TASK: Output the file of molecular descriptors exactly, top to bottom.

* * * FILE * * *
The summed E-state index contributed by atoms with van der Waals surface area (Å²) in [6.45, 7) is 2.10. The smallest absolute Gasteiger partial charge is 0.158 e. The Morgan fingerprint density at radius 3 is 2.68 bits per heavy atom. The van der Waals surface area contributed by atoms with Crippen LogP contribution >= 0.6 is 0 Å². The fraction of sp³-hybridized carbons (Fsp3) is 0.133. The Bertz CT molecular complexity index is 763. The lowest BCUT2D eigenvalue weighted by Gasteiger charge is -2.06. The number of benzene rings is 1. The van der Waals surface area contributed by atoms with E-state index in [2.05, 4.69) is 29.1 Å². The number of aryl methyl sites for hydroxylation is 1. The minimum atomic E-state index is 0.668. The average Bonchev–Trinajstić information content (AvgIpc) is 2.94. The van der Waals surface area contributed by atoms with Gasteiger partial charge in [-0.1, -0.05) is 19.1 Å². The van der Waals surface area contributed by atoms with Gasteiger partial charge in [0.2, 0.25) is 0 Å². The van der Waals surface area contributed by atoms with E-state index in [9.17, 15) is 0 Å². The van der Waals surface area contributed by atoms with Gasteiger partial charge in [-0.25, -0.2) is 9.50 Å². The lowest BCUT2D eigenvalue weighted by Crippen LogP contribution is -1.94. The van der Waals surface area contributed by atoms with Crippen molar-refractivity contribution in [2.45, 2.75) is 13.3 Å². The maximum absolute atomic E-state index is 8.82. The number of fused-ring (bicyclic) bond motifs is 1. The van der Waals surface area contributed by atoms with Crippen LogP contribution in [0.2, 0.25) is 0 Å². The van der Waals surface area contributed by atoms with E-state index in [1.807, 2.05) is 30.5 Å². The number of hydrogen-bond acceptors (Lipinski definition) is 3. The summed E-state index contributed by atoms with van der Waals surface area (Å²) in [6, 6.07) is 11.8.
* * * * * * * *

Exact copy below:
The summed E-state index contributed by atoms with van der Waals surface area (Å²) in [6.45, 7) is 2.10. The smallest absolute Gasteiger partial charge is 0.158 e. The Morgan fingerprint density at radius 3 is 2.68 bits per heavy atom. The van der Waals surface area contributed by atoms with Crippen LogP contribution >= 0.6 is 0 Å². The fraction of sp³-hybridized carbons (Fsp3) is 0.133. The Bertz CT molecular complexity index is 763. The lowest BCUT2D eigenvalue weighted by Gasteiger charge is -2.06. The number of benzene rings is 1. The van der Waals surface area contributed by atoms with E-state index in [2.05, 4.69) is 29.1 Å². The number of aryl methyl sites for hydroxylation is 1. The minimum atomic E-state index is 0.668. The average Bonchev–Trinajstić information content (AvgIpc) is 2.94. The van der Waals surface area contributed by atoms with Gasteiger partial charge in [-0.1, -0.05) is 19.1 Å². The van der Waals surface area contributed by atoms with Gasteiger partial charge in [0.2, 0.25) is 0 Å². The van der Waals surface area contributed by atoms with E-state index in [9.17, 15) is 0 Å². The van der Waals surface area contributed by atoms with Gasteiger partial charge in [-0.25, -0.2) is 9.50 Å². The lowest BCUT2D eigenvalue weighted by Crippen LogP contribution is -1.94. The van der Waals surface area contributed by atoms with Crippen molar-refractivity contribution in [2.45, 2.75) is 13.3 Å². The maximum absolute atomic E-state index is 8.82. The number of fused-ring (bicyclic) bond motifs is 1. The van der Waals surface area contributed by atoms with Crippen LogP contribution in [0.2, 0.25) is 0 Å². The van der Waals surface area contributed by atoms with E-state index in [1.807, 2.05) is 30.5 Å². The number of hydrogen-bond acceptors (Lipinski definition) is 3. The summed E-state index contributed by atoms with van der Waals surface area (Å²) in [6, 6.07) is 11.8.